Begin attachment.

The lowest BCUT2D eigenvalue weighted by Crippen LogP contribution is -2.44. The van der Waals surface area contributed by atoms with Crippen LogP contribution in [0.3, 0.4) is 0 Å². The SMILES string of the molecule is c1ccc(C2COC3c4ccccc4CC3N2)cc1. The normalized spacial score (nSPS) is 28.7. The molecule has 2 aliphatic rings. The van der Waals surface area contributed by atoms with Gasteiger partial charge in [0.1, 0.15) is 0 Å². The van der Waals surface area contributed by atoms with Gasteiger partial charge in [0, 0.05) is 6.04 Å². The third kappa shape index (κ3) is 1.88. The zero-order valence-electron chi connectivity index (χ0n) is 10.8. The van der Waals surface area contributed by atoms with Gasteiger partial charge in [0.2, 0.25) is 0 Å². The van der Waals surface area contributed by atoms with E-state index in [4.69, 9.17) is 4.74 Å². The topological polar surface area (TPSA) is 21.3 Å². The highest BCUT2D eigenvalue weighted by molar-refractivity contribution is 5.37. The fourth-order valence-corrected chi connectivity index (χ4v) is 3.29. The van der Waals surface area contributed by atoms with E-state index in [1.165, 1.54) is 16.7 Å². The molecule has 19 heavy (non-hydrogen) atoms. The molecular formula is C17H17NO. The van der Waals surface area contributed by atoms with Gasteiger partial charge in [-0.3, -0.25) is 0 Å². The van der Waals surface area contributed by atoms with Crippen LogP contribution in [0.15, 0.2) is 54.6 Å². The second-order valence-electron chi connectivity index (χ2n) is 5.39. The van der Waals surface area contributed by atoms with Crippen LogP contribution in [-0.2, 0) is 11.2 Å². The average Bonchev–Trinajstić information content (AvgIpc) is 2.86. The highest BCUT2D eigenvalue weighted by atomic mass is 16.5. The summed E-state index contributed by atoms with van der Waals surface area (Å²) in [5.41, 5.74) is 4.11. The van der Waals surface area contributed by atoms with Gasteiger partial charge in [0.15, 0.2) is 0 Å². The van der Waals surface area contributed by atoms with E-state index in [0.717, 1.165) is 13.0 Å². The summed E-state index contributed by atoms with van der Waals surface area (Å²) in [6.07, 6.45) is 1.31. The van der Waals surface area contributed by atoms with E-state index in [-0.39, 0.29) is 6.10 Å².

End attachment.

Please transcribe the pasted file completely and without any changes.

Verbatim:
The lowest BCUT2D eigenvalue weighted by Crippen LogP contribution is -2.44. The van der Waals surface area contributed by atoms with Crippen LogP contribution in [0.3, 0.4) is 0 Å². The SMILES string of the molecule is c1ccc(C2COC3c4ccccc4CC3N2)cc1. The normalized spacial score (nSPS) is 28.7. The molecule has 2 aliphatic rings. The van der Waals surface area contributed by atoms with Gasteiger partial charge in [0.1, 0.15) is 0 Å². The van der Waals surface area contributed by atoms with Gasteiger partial charge in [0, 0.05) is 6.04 Å². The third kappa shape index (κ3) is 1.88. The zero-order valence-electron chi connectivity index (χ0n) is 10.8. The van der Waals surface area contributed by atoms with Gasteiger partial charge in [0.2, 0.25) is 0 Å². The van der Waals surface area contributed by atoms with E-state index in [4.69, 9.17) is 4.74 Å². The topological polar surface area (TPSA) is 21.3 Å². The highest BCUT2D eigenvalue weighted by molar-refractivity contribution is 5.37. The fourth-order valence-corrected chi connectivity index (χ4v) is 3.29. The van der Waals surface area contributed by atoms with E-state index in [1.165, 1.54) is 16.7 Å². The molecule has 19 heavy (non-hydrogen) atoms. The molecular formula is C17H17NO. The van der Waals surface area contributed by atoms with Gasteiger partial charge in [-0.3, -0.25) is 0 Å². The van der Waals surface area contributed by atoms with Crippen LogP contribution in [0.15, 0.2) is 54.6 Å². The second-order valence-electron chi connectivity index (χ2n) is 5.39. The van der Waals surface area contributed by atoms with Crippen LogP contribution in [-0.2, 0) is 11.2 Å². The average Bonchev–Trinajstić information content (AvgIpc) is 2.86. The highest BCUT2D eigenvalue weighted by atomic mass is 16.5. The summed E-state index contributed by atoms with van der Waals surface area (Å²) in [5.41, 5.74) is 4.11. The van der Waals surface area contributed by atoms with Gasteiger partial charge in [0.15, 0.2) is 0 Å². The van der Waals surface area contributed by atoms with E-state index in [0.717, 1.165) is 13.0 Å². The summed E-state index contributed by atoms with van der Waals surface area (Å²) in [6.07, 6.45) is 1.31. The van der Waals surface area contributed by atoms with E-state index in [-0.39, 0.29) is 6.10 Å².